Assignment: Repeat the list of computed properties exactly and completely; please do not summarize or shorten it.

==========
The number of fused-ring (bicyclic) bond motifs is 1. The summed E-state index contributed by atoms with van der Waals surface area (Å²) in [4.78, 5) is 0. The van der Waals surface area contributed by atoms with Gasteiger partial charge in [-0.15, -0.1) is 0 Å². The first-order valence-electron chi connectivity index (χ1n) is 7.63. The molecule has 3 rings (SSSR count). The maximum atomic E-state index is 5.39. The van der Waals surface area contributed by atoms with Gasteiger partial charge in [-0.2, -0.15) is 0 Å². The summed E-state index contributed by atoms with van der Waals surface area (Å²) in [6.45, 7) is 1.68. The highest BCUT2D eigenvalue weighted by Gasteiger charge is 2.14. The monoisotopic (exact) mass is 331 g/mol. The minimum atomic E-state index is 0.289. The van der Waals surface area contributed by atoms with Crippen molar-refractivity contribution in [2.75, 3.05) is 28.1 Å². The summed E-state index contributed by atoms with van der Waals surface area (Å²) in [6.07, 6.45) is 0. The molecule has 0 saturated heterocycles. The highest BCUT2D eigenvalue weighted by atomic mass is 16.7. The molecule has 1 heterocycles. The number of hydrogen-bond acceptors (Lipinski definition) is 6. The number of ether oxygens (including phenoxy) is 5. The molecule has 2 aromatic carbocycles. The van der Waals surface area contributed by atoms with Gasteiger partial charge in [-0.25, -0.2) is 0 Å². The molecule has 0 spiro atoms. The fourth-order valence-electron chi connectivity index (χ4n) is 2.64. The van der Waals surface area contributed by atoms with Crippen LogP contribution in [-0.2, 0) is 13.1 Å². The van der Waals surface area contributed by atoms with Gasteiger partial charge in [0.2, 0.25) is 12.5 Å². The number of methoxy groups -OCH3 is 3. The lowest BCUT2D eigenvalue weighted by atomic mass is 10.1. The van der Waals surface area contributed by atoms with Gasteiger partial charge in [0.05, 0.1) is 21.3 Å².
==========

The number of fused-ring (bicyclic) bond motifs is 1. The summed E-state index contributed by atoms with van der Waals surface area (Å²) in [4.78, 5) is 0. The van der Waals surface area contributed by atoms with Gasteiger partial charge in [-0.15, -0.1) is 0 Å². The first-order valence-electron chi connectivity index (χ1n) is 7.63. The molecule has 3 rings (SSSR count). The maximum atomic E-state index is 5.39. The van der Waals surface area contributed by atoms with Gasteiger partial charge in [-0.2, -0.15) is 0 Å². The summed E-state index contributed by atoms with van der Waals surface area (Å²) in [6.45, 7) is 1.68. The highest BCUT2D eigenvalue weighted by Gasteiger charge is 2.14. The monoisotopic (exact) mass is 331 g/mol. The minimum atomic E-state index is 0.289. The van der Waals surface area contributed by atoms with Crippen molar-refractivity contribution in [2.75, 3.05) is 28.1 Å². The summed E-state index contributed by atoms with van der Waals surface area (Å²) in [6.07, 6.45) is 0. The molecule has 0 saturated heterocycles. The highest BCUT2D eigenvalue weighted by atomic mass is 16.7. The molecule has 1 heterocycles. The number of hydrogen-bond acceptors (Lipinski definition) is 6. The number of ether oxygens (including phenoxy) is 5. The molecule has 2 aromatic carbocycles. The van der Waals surface area contributed by atoms with Gasteiger partial charge in [-0.25, -0.2) is 0 Å². The molecule has 0 spiro atoms. The fourth-order valence-electron chi connectivity index (χ4n) is 2.64. The van der Waals surface area contributed by atoms with Crippen LogP contribution in [-0.2, 0) is 13.1 Å². The van der Waals surface area contributed by atoms with Gasteiger partial charge in [0.2, 0.25) is 12.5 Å². The number of methoxy groups -OCH3 is 3. The lowest BCUT2D eigenvalue weighted by atomic mass is 10.1. The van der Waals surface area contributed by atoms with Gasteiger partial charge in [0.05, 0.1) is 21.3 Å².